Failure to renew An Post’s contract for social welfare payments in the coming weeks could lead to the immediate closure of 400 post offices and the loss of hundreds of jobs.
The contract is currently out to tender, with the Department of Social Protection expected to make a decision on a new two-year contract in the coming weeks.
While An Post is confident of having its contract renewed for the next 24 months, there is more concern over the long term; with the Government set to put a more permanent tender out in June, as it hopes to switch social welfare payments to an electronic transaction platform.
The Irish Postmasters’ Union (IPU) — which acts for the 1,100 or so post office managers around the country — has raised the above concern and will be tackling Communications Minister Pat Rabbitte on this and other matters at its annual conference in Killiney over the weekend.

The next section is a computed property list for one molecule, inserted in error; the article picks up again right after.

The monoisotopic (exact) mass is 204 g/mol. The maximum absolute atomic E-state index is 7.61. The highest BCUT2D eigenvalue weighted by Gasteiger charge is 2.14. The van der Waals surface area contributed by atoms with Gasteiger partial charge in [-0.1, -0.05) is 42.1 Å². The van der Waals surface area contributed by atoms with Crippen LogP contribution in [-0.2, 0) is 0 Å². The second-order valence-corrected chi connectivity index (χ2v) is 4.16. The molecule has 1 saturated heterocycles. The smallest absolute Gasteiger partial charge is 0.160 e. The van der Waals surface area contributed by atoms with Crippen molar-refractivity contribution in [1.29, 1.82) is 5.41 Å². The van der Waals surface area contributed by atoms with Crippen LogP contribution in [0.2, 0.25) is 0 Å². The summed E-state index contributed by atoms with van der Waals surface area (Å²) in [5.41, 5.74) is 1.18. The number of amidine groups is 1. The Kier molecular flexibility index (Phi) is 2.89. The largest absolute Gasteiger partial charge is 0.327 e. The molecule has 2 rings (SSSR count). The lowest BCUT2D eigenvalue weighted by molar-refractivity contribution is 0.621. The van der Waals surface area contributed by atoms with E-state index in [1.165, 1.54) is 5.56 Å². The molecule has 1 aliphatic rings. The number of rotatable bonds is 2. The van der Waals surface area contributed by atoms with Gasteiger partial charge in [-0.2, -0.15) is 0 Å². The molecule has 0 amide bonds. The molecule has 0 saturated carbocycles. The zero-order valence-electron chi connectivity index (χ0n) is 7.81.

The IPU is calling on the Government to drive more business through the post office network, where logical. Last year, a study by Grant Thornton — commissioned by the IPU — found the allowance of additional transaction services — such as motor tax payments, banking transactions, hospital fees and household charges — would save the taxpayer around €85m a year.
The ability for people to renew their motor tax in the post office, according to the report, would save the taxpayer nearly €61m per annum, alone.
The IPU recently urged Bank of Ireland to mirror its partnership with the British Post Office, by offering similar over-the- counter banking services via An Post’s network here; something both AIB and Danske Bank are doing. However, the bank has said it is unlikely to do so here.
While that may not be a runner, the IPU feels there is plenty of scope for improved transactional services for the An Post network and has been angered that post offices have not been included in the Government’s financial inclusion strategy.
While the union has welcomed the positive feedback by many at Government level, Brian McGann, IPU general secretary, has expressed his disappointment at nothing concrete having been done as yet.
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